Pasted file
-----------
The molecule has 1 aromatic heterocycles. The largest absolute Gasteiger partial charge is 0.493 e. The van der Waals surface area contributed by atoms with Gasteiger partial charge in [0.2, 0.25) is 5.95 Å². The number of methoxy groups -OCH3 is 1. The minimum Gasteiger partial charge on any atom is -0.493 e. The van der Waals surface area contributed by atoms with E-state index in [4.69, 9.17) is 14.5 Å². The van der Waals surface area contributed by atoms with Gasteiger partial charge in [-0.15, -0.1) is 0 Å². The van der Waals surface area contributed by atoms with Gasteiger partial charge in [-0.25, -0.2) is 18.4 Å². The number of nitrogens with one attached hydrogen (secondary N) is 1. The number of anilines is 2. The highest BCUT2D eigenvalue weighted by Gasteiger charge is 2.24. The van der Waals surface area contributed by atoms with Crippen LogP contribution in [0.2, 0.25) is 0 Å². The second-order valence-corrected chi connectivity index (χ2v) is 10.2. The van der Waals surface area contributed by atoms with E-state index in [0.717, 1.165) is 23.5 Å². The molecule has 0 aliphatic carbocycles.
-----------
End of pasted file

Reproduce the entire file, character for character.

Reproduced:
The molecule has 1 aromatic heterocycles. The largest absolute Gasteiger partial charge is 0.493 e. The van der Waals surface area contributed by atoms with Gasteiger partial charge in [0.2, 0.25) is 5.95 Å². The number of methoxy groups -OCH3 is 1. The minimum Gasteiger partial charge on any atom is -0.493 e. The van der Waals surface area contributed by atoms with E-state index in [4.69, 9.17) is 14.5 Å². The van der Waals surface area contributed by atoms with Gasteiger partial charge in [-0.15, -0.1) is 0 Å². The van der Waals surface area contributed by atoms with Gasteiger partial charge in [-0.25, -0.2) is 18.4 Å². The number of nitrogens with one attached hydrogen (secondary N) is 1. The number of anilines is 2. The highest BCUT2D eigenvalue weighted by Gasteiger charge is 2.24. The van der Waals surface area contributed by atoms with Crippen LogP contribution in [0.2, 0.25) is 0 Å². The second-order valence-corrected chi connectivity index (χ2v) is 10.2. The van der Waals surface area contributed by atoms with E-state index in [0.717, 1.165) is 23.5 Å². The molecule has 0 aliphatic carbocycles.